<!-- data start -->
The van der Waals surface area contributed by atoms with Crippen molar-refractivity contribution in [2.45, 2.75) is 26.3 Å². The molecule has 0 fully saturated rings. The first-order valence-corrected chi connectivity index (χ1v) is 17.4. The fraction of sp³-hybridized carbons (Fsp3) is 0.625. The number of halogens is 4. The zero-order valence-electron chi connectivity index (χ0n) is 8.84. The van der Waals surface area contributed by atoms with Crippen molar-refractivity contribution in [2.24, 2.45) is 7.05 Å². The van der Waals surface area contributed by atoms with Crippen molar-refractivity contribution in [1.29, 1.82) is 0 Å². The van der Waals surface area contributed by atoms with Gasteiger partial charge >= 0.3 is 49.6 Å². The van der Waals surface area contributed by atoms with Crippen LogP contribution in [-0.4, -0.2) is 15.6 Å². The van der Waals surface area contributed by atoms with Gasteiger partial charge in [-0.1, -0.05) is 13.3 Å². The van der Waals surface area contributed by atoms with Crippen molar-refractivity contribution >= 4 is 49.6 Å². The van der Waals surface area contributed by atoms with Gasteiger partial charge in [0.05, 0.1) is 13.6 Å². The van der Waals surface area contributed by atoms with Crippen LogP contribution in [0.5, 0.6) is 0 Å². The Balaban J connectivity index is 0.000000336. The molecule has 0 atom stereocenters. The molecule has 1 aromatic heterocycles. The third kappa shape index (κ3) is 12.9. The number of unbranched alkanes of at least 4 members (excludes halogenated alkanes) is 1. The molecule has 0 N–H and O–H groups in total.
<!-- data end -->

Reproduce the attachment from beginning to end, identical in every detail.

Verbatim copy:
The van der Waals surface area contributed by atoms with Crippen molar-refractivity contribution in [2.45, 2.75) is 26.3 Å². The molecule has 0 fully saturated rings. The first-order valence-corrected chi connectivity index (χ1v) is 17.4. The fraction of sp³-hybridized carbons (Fsp3) is 0.625. The number of halogens is 4. The zero-order valence-electron chi connectivity index (χ0n) is 8.84. The van der Waals surface area contributed by atoms with Crippen molar-refractivity contribution in [2.24, 2.45) is 7.05 Å². The van der Waals surface area contributed by atoms with Crippen molar-refractivity contribution in [1.29, 1.82) is 0 Å². The van der Waals surface area contributed by atoms with Gasteiger partial charge >= 0.3 is 49.6 Å². The van der Waals surface area contributed by atoms with Crippen LogP contribution in [-0.4, -0.2) is 15.6 Å². The van der Waals surface area contributed by atoms with Gasteiger partial charge in [-0.1, -0.05) is 13.3 Å². The van der Waals surface area contributed by atoms with Crippen molar-refractivity contribution >= 4 is 49.6 Å². The van der Waals surface area contributed by atoms with Gasteiger partial charge in [0.05, 0.1) is 13.6 Å². The van der Waals surface area contributed by atoms with Crippen LogP contribution in [0.5, 0.6) is 0 Å². The Balaban J connectivity index is 0.000000336. The molecule has 0 atom stereocenters. The molecule has 1 aromatic heterocycles. The third kappa shape index (κ3) is 12.9. The number of unbranched alkanes of at least 4 members (excludes halogenated alkanes) is 1. The molecule has 0 N–H and O–H groups in total.